Born in England. Arrived (probably) in Massachusetts before 1637 and later settled in Hartford, Connecticut and Northampton, Massachusetts and
Much of the information presented here was obtained from the following sources: (1) History of Northampton, Massachusetts, from its settlement in 1654 by James Russel Trumbull (Northampton, Massachusetts: Press of Gazette Printing Co.) 1898 and (2) Root Genealogical Records. 1600-1870: Comprising the General History of the Root and Roots families in America by James Pierce Root (New York: R. C. Root, Anthony & Co.) 1870.
Most of those of the name “Root” in this country are descended from one of three men who emigrated from England to the New England colonies in the 1630s. Two of these men, Thomas Root and John Root (1608-1684), are thought to be brothers, the sons of John Root (1576-1683) and Ann Russell (1574-1683) of Badby, Northamptonshire, England. They founded what has become known as the “Hartford line” and the “Farmington line” of the Root family in America. Another Thomas, whose surname is most frequently spelled “Rootes”, arrived in Salem, Massachusetts as early as 1636 and lived there until his death. He is the founder of what has become known as the “Salem line”, and his connection to the other two (if any) is not known.
The historical records do not provide us with a motive for Thomas’ migration to America, although both brothers identified with the Puritans. Their date of arrival or the name of the ship that brought them is not recorded. John’s wife, Mary Kilbourne, however, is known to have arrived in Salem, Massachusetts on the Increase in 1635, and John and Mary were married in Connecticut in 1640. Thomas was at Hartford, Connecticut as early as 1639 after serving as a soldier in the Pequot War in 1637, making it likely that both brothers arrived (probably together at the Massachusetts Bay Colony) in the mid 1630s.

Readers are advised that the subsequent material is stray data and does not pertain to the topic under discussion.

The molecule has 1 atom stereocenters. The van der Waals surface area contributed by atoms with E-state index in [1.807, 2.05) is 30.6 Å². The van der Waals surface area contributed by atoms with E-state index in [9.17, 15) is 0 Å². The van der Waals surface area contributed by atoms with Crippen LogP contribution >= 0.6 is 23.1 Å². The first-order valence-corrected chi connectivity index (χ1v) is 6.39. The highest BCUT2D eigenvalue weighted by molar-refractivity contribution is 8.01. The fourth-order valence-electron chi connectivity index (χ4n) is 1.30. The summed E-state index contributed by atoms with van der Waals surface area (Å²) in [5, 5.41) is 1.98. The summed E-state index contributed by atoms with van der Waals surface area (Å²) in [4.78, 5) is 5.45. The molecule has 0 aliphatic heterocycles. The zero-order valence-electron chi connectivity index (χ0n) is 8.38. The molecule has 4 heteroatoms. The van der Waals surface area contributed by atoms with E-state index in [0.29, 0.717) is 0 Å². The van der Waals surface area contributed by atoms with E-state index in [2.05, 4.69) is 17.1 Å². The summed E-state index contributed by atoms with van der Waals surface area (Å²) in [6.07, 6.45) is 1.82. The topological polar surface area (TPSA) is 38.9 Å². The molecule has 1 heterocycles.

Thomas Root was among the first settlers of Hartford, Connecticut, where he lived many years, and where his children were born (although on account of the incompleteness of the ancient records of Hartford, as they have come down to this generation, the birth of only one son, John, is recorded). The name of Thomas Root is mentioned in the list of proprietors of undivided lands in 1639, and he is recognized as one of the “Founders of Hartford”. As such, his name appears on the “Founders Monument” in Hartford’s Ancient Burying Ground of the First Congregational Church of that city, presently known as “Center Church”. After a residence of about fifteen years in Hartford Thomas removed with his six sons and one daughter and settled in Northampton, Massachusetts on 9 May 1654, as one of the original seven planters of what was then called Nonotuck.
Here are some of the facts known of Thomas Root from the colonial records:
- The records identify him as both farmer and weaver of cloth.
- In Hartford, his home lot being on the east side of “the road to the Cow Pasture” (what is now North Main Street) about one mile west of the State House.
- Along with John Holloway, he was elected as a chimney viewer in Hartford in 1648.